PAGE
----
Neoplastic cells were GFAP positive, Olig2 negative; EMA demonstrated dot-like immunoreactivity (Fig. 3C). Ki-67 labelling index was very low (2%).
NGS panel detected the MYB-PCDHGA1 (exon 14:exon 2) fusion.
All features are suggestive of the diagnosis of Angiocentric Glioma.
Diffuse low-grade gliomas MAPK pathway-altered
Mitogen-activate protein kinase (MAPK) cascades are important signalling pathways that regulate many crucial cellular processes including cell growth and differentiation, apoptosis, angiogenesis wound healing and tissue repair, integrin signalling, cell migration and inflammatory and stress responses 24. These cascades start when signalling molecules, i.e. fibroblast growth factor (FGF), epidermal growth factor (EGF), insulin-like growth factor (IGF), and transforming growth factor (TGF), bind their receptors on the cell surface. This bind determines the sequential activation of three to five layers of cytoplasmic protein kinases that catalyse the phosphorylation of numerous cytosolic proteins and nuclear transcription factors with consequent regulation of the gene expression 25.
The MAPK signalling pathway is de-regulated in various diseases including immunological, inflammatory and degenerative syndromes. It is also related to the development, progression and metastatic potential of a wide range of neoplasms via multiple mechanisms, including abnormal expression of pathway receptors and/or genetic mutations that lead to activation of receptors and downstream signalling molecules. Among these neoplasms, there are several CNS tumours such as pilocytic astrocytoma, pleomorphic xanthoastrocytoma, gangliogliomas, and dysembryoplastic neuroepithelial tumour (DNT)WHO 26,27.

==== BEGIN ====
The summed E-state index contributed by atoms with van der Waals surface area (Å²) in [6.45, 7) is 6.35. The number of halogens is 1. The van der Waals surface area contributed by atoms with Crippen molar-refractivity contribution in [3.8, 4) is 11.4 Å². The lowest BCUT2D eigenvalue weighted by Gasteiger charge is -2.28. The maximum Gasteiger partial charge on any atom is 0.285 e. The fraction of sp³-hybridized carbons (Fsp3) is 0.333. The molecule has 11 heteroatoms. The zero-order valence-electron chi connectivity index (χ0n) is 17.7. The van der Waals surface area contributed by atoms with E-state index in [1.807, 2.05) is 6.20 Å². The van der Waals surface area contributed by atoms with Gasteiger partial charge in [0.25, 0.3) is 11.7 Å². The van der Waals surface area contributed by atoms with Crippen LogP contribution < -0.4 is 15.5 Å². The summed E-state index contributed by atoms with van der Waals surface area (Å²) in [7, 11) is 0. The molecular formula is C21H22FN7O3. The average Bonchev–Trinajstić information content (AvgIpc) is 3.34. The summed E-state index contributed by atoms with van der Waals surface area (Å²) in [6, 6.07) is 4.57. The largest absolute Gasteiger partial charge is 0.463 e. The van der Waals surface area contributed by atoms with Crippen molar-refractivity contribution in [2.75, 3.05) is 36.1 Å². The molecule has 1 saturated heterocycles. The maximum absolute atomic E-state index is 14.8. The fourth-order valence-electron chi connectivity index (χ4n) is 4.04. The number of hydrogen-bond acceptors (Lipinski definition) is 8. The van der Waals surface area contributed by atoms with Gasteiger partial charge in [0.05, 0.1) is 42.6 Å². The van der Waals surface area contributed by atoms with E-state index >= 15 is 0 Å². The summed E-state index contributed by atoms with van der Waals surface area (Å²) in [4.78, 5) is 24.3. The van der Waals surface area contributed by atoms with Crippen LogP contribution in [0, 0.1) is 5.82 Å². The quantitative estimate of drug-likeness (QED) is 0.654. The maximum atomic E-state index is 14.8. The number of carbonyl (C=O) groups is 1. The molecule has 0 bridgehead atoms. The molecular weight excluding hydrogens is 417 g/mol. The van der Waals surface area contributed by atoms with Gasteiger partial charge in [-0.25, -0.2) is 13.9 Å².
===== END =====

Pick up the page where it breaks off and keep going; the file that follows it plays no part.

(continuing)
In addition to the well-known tumour entities mentioned above, the latest edition of the WHO classification of the CNS tumours in the group of paediatric-type diffuse low-grade gliomas includes the new category of diffuse low-grade gliomas MAPK pathway-altered 1.
These tumours generally occur in childhood, arise anywhere in CNS and particularly in the cerebral hemispheres and are frequently epilepsy-associated.
Their exact incidence is not yet available due to specific molecular tests required for the diagnosis. However, they are believed to be rare 1.
On neuroimaging, diffuse low-grade gliomas MAPK pathway-altered often appear as inhomogeneous enhancing masses with cystic elements.
Histopathologically they are morphologically heterogeneous and infiltrating tumours showing astrocytic, oligodendroglial or sometimes mixed features.
In the majority of the cases, atypia is inconspicuous and cellular density low. Mitoses are absent or very rare and there is no vascular proliferation and necrosis. The pattern of infiltration is not extensive and consists of an excess of incorporation of normal cells at the periphery of the lesion 1.
The molecular characterisation of these tumours is pathogenetic alterations in the genes coding a MAPK pathway protein. In all cases, there are no IDH1/2 and H3F3A mutations and deletion of CDKN2A 1.